Fall 2012 Nibs
True Events or Insurmountable Problems?
Considerations for novelists

By Kathryn Craft


All novelists write from life. Even if they invent characters and places and situations, their stories will be grounded in emotional realities sprung from real experiences. It’s not always easy to mix the imagined with the actual, however. Whether in historical fiction or the memoir/novel hybrid known as a “novel based on true events,” factual encounters can challenge the writer in predictable ways that raise warning flags for an editor. 

While the following list holds cautionary tidbits applicable to any novelist, if your novel makes use of true events, you’d be wise to consider how to sidestep these pitfalls from the start.

Warning flags

Failing to characterize a protagonist based on yourself. Especially when writing in first person, many writers simply forget to apply characterization techniques to a narrator, even if s/he is also the protagonist. Instead they adopt an approach to point of view as “the view through my eyes,” rather than using the technique to reveal your protagonist's character by what she says and does.

Depending upon vicarious interest rather than build an inevitable story based on character goals and their relevant complication. It is so tempting, when something major befalls us, to simply drag others through the muck and mire of our trauma. Story should have a higher goal. Literature beguiles because of its structure and meaning, not its chaos.

Populating the story with actual people rather than orchestrating a set of characters that can best evoke the conflicting perspectives that will bring the story to life. In fiction, characters aren’t really people—they are different ways of viewing a situation. Your refusal to accept the cast fate handed you is a step toward fiction, where it will require effort to come up with the right mix.

Creating a bard’s song rather than a symphony. Singing about "what happened," even with a lovely voice, is never as powerful as making use of all that literature can bring to bear on a tale—a full orchestration of layered imagery and craft that begs the reader’s involvement and brings her along for the ride. This interconnection between writer and reader is what raises story to an art form.

Plotting with the coincidental, the accidental, or a “near miss.” Life may work that way, but the reader knows story doesn’t. This is what’s so beautiful and healing about story: things happen for a reason, or else characters frame it out that way in retrospect, and in the end it all adds up. The reader gets frustrated with near misses because we know that people only change when extreme pressures come to bear on them—not when things almost happen. While we understandably avoid certain conflicts in real life, readers want them on the pages of our stories.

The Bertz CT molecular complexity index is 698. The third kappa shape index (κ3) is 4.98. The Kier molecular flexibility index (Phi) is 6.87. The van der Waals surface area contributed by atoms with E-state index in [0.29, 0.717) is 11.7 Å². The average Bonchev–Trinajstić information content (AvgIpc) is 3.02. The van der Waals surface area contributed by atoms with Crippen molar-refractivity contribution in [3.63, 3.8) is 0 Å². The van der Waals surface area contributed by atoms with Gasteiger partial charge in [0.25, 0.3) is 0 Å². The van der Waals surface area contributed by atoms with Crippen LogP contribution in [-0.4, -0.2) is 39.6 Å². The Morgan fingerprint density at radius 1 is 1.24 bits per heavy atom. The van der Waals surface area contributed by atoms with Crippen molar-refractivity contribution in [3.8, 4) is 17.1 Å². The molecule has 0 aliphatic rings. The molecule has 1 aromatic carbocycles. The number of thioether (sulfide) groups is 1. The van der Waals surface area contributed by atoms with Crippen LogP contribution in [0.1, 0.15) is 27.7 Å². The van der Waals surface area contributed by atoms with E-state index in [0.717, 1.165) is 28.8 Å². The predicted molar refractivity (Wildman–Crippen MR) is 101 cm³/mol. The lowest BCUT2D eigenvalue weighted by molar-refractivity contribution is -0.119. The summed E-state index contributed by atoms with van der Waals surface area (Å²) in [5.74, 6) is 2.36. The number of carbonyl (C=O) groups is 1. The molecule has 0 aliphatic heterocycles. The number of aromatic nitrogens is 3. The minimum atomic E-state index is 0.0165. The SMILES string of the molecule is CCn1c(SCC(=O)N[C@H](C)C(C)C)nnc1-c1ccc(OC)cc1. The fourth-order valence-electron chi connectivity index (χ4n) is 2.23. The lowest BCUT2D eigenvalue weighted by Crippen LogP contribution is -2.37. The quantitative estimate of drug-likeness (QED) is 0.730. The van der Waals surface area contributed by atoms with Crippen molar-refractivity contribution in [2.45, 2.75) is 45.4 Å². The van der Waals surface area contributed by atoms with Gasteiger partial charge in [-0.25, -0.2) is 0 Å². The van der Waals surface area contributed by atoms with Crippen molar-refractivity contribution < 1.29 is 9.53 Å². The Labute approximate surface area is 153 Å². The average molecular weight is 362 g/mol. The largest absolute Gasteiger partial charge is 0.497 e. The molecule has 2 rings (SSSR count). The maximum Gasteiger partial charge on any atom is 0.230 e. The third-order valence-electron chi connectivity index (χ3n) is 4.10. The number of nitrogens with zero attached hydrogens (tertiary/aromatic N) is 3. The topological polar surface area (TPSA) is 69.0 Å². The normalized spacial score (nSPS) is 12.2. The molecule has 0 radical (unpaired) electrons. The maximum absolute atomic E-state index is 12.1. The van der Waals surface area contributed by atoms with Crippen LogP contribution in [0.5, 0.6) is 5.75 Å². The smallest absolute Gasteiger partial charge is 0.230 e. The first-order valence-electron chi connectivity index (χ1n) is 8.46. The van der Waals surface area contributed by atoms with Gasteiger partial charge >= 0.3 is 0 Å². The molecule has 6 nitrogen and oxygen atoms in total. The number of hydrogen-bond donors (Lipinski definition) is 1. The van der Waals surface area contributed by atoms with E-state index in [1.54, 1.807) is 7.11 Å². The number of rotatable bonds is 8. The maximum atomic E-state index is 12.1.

Limiting dialogue to what was said. Dialogue is a powerful tool that can further story, deepen characterization, and deliver subtext. Actual conversation may provide a record but lacks craft, so subtext is underdeveloped.

Refusing to align true events within an effective story arc. Even memoirists must artfully pick and choose the elements that will create a “natural” story progression. Only those true events that complicate the protagonist's goal, while also tying in to the book's premise, will feel relevant.

Constraining overall imagination. You’ll know this is a problem the first time an editor or advance reader suggests a story change and you are tempted to reply, “But that’s not how it happened!” If you choose to embrace fiction, none of it ever really happened. That doesn’t mean your story isn’t “true,” it just means that you are approaching the emotional truth through story instead of fact-mongering. 

If the suggestion that you change true events in order to improve your story raises your hackles, take heed. You may have to decide whether relating thinly veiled facts should be your primary concern. Re-entering the project as a fully imagined story may give it more power—and, ironically, the potential to convey more truth.